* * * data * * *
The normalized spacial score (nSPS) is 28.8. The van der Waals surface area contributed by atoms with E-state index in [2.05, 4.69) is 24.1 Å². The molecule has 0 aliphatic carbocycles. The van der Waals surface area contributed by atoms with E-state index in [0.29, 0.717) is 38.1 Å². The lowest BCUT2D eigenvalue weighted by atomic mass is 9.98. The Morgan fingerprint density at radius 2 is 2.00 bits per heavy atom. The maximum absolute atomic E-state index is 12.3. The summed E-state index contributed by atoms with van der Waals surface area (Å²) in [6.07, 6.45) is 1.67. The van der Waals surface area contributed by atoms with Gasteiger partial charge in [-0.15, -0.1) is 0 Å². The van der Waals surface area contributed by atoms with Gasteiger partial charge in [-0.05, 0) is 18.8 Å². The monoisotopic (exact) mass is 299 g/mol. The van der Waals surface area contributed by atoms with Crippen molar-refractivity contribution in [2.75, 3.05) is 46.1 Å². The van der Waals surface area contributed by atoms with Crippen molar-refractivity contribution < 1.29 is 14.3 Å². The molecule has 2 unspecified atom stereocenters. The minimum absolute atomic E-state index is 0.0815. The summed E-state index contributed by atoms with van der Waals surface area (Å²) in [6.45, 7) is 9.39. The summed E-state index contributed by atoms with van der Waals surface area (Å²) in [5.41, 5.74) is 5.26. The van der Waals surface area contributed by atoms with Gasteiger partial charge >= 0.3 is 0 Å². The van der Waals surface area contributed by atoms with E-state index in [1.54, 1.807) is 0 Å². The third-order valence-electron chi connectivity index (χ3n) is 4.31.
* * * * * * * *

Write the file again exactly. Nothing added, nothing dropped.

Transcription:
The normalized spacial score (nSPS) is 28.8. The van der Waals surface area contributed by atoms with E-state index in [2.05, 4.69) is 24.1 Å². The molecule has 0 aliphatic carbocycles. The van der Waals surface area contributed by atoms with E-state index in [0.29, 0.717) is 38.1 Å². The lowest BCUT2D eigenvalue weighted by atomic mass is 9.98. The Morgan fingerprint density at radius 2 is 2.00 bits per heavy atom. The maximum absolute atomic E-state index is 12.3. The summed E-state index contributed by atoms with van der Waals surface area (Å²) in [6.07, 6.45) is 1.67. The van der Waals surface area contributed by atoms with Gasteiger partial charge in [-0.15, -0.1) is 0 Å². The van der Waals surface area contributed by atoms with Gasteiger partial charge in [-0.05, 0) is 18.8 Å². The monoisotopic (exact) mass is 299 g/mol. The van der Waals surface area contributed by atoms with Crippen molar-refractivity contribution in [2.75, 3.05) is 46.1 Å². The van der Waals surface area contributed by atoms with Crippen molar-refractivity contribution < 1.29 is 14.3 Å². The molecule has 2 unspecified atom stereocenters. The minimum absolute atomic E-state index is 0.0815. The summed E-state index contributed by atoms with van der Waals surface area (Å²) in [6.45, 7) is 9.39. The summed E-state index contributed by atoms with van der Waals surface area (Å²) in [5.41, 5.74) is 5.26. The van der Waals surface area contributed by atoms with Gasteiger partial charge >= 0.3 is 0 Å². The van der Waals surface area contributed by atoms with E-state index in [1.54, 1.807) is 0 Å². The third-order valence-electron chi connectivity index (χ3n) is 4.31.